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Super Adventure Island

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Super Adventure Island
North American box art by Greg Martin
Publisher(s)Hudson Soft
Composer(s)Yuzo Koshiro
SeriesAdventure Island
Platform(s)Super NES
  • JP: January 11, 1992
  • NA: April 1992
  • PAL: November 19, 1992

Super Adventure Island (高橋名人の大冒険島, Takahashi Meijin no Daibōken Jima, "Master Takahashi's Great Adventure Island") is a 1992 platform game by Hudson Soft released for the Super NES. It was the first Adventure Island game released for the SNES and came out between the releases of the NES games Adventure Island II and Adventure Island 3. It was later followed by Super Adventure Island II. The game's soundtrack was composed by Yuzo Koshiro.

An unrelated game also titled with the same name was released for mobile phones in 2004. It is a remake of Wonder Boy: Monster Land, which was previously ported to the PC Engine by Hudson as Bikkuriman World.


Over the course of his adventures, Master Higgins managed to maintain the peace and tranquility of his home, the mystical Adventure Island, and even earned the love and support of the local "Miss Jungle", the lovely Tina (erroneously called "Jeannie Jungle" in English materials). At nighttime, the young hero was quietly enjoying a well-deserved rest with his grateful girlfriend Tina loyally leaning on his side atop a treetop (said to be stargazing in the English manual). When the warmth of Tina's soft touch suddenly becomes a chilling coldness, he turns around and is shocked to find that the evil sorcerer, Dark Cloak, used a spell to turn Tina into a stone statue for eternity. Dark Cloak retreats to the legendary Ice Mountain across the sea, and Higgins resolves to defeat the wicked sorcerer in order to restore her to life.

The player controls Higgins as he travels his way through five stages with four areas each. The first three areas in each stage has Higgins fighting his way through an obstacle course, fighting many traps and enemies, in order to reach the goal ball. The final area in each stage consists of a boss battle.


Other than the improved visuals and audio as a result of the switch of hardware to the SNES, the rules of the game are not much different from the original Adventure Island. Although released shortly after Adventure Island II for the NES, Master Higgins' dinosaur companions are not present in this installment. However, Higgins now has a choice between two weapons: the standard stone axe from previous games and a boomerang (which was later introduced in Adventure Island 3). Whereas the axe can only be tossed left or right, Higgins can shoot the boomerang in four directions (up and down, as well as left and right). When Higgins first picks a weapon, he can only toss one shot at a time. By picking up the same weapon in a row, Higgins can toss up to three shots consecutively. When Higgins picks a fourth weapon of the same kind, his shots will turn into fireballs, which are more powerful and capable of destroying stones. At this point, when the player switches from axes to boomerangs or vice versa, the fireball effect will remain in place until the player loses a life. While Higgins has lost the ability to run faster in this game, he has gained the ability to crouch, which can be followed up with a super-jump. During gameplay, Master Higgins must collect tropical fruit in order to keep his life bar from depleting; he also can acquire a skateboard which will allow him to travel across the stage faster.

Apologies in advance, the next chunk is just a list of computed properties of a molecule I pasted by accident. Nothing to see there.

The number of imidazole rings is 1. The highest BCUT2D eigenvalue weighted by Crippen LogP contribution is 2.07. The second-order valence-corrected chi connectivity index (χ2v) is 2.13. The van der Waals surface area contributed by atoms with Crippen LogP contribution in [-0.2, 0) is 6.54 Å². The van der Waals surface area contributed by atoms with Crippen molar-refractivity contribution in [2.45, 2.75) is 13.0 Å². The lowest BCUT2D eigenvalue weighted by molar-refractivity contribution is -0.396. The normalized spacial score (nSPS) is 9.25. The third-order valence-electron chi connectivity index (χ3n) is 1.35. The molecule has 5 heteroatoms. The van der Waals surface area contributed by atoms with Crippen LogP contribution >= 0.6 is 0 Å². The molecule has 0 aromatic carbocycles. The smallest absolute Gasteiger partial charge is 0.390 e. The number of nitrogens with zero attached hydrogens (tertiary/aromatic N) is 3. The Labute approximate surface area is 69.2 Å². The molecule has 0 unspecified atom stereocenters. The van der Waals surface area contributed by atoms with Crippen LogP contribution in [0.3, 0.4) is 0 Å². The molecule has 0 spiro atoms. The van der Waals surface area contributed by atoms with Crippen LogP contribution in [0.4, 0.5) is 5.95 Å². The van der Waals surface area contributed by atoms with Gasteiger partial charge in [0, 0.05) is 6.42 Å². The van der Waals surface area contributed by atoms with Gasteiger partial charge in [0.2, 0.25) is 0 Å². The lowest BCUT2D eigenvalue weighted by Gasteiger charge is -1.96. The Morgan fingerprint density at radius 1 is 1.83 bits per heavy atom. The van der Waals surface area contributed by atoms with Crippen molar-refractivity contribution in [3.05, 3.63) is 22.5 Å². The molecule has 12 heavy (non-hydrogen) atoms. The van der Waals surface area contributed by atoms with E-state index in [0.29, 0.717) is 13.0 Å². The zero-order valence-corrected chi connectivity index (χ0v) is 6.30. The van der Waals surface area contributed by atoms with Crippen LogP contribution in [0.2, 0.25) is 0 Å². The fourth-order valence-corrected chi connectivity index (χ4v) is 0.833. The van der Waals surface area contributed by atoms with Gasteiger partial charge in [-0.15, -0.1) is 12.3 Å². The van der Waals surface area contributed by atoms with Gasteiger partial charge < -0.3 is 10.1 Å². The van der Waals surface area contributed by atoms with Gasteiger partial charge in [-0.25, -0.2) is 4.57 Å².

Other media[edit]

Super Adventure Island is one of the video games featuring in the manga titled Cyber Boy, by Nagai Noriaki, published by Coro Coro Comic and Shogakukan, from 1991 to 1993.


Allgame gave a rating of 4.5 out of 5 noting the game has the same gameplay as the game's predecessor with better graphics and a more varied soundtrack and the game has a variety of challenges, although giving criticism on the main character's slow movement and limited jumping, concluding "the game is an enjoyable adventure nonetheless".[2] Super Gamer reviewed the SNES version and gave an overall score of 42%, praising the graphics, but was critical to the gameplay.[3] In 2018, Complex placed Super Adventure Island 80th in their "The Best Super Nintendo Games of All Time".[4]


  1. ^ "Super Adventure Island". Archived from the original on 2019-05-04.
  2. ^ Brett Alan Weiss. "Super Adventure Island Review". allgame. Archived from the original on November 16, 2014. Retrieved December 22, 2020.
  3. ^ "Super Adventure Island". Super Gamer (2). United Kingdom: Paragon Publishing: 123. May 1994. Retrieved March 16, 2021.
  4. ^ Knight, Rich (April 30, 2018). "The Best Super Nintendo Games of All Time". Complex. Retrieved 2022-01-26.

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